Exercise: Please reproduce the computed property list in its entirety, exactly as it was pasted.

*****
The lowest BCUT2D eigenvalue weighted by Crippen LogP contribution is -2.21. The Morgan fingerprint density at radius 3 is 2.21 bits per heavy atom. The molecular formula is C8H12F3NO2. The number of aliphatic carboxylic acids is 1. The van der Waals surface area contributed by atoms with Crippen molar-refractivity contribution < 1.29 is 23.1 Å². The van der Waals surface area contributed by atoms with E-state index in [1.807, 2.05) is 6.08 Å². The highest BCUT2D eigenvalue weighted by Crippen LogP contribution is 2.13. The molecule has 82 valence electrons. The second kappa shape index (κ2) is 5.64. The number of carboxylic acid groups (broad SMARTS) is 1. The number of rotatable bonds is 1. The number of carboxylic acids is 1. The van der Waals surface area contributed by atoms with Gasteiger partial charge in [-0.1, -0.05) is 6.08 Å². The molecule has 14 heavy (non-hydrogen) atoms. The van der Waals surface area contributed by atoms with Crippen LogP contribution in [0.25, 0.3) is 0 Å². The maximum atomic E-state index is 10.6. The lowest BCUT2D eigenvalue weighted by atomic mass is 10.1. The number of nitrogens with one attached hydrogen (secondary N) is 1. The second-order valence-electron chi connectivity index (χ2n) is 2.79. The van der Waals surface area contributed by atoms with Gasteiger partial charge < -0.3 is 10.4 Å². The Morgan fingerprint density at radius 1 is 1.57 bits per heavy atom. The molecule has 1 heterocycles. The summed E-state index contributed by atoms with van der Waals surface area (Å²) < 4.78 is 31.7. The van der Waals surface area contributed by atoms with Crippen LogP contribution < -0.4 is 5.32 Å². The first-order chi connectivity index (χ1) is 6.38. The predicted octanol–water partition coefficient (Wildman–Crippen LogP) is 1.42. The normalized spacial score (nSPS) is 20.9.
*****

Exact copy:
The lowest BCUT2D eigenvalue weighted by Crippen LogP contribution is -2.21. The Morgan fingerprint density at radius 3 is 2.21 bits per heavy atom. The molecular formula is C8H12F3NO2. The number of aliphatic carboxylic acids is 1. The van der Waals surface area contributed by atoms with Crippen molar-refractivity contribution < 1.29 is 23.1 Å². The van der Waals surface area contributed by atoms with E-state index in [1.807, 2.05) is 6.08 Å². The highest BCUT2D eigenvalue weighted by Crippen LogP contribution is 2.13. The molecule has 82 valence electrons. The second kappa shape index (κ2) is 5.64. The number of carboxylic acid groups (broad SMARTS) is 1. The number of rotatable bonds is 1. The number of carboxylic acids is 1. The van der Waals surface area contributed by atoms with Gasteiger partial charge in [-0.1, -0.05) is 6.08 Å². The molecule has 14 heavy (non-hydrogen) atoms. The van der Waals surface area contributed by atoms with Crippen LogP contribution in [0.25, 0.3) is 0 Å². The maximum atomic E-state index is 10.6. The lowest BCUT2D eigenvalue weighted by atomic mass is 10.1. The number of nitrogens with one attached hydrogen (secondary N) is 1. The second-order valence-electron chi connectivity index (χ2n) is 2.79. The van der Waals surface area contributed by atoms with Gasteiger partial charge < -0.3 is 10.4 Å². The Morgan fingerprint density at radius 1 is 1.57 bits per heavy atom. The molecule has 1 heterocycles. The summed E-state index contributed by atoms with van der Waals surface area (Å²) < 4.78 is 31.7. The van der Waals surface area contributed by atoms with Crippen LogP contribution < -0.4 is 5.32 Å². The first-order chi connectivity index (χ1) is 6.38. The predicted octanol–water partition coefficient (Wildman–Crippen LogP) is 1.42. The normalized spacial score (nSPS) is 20.9.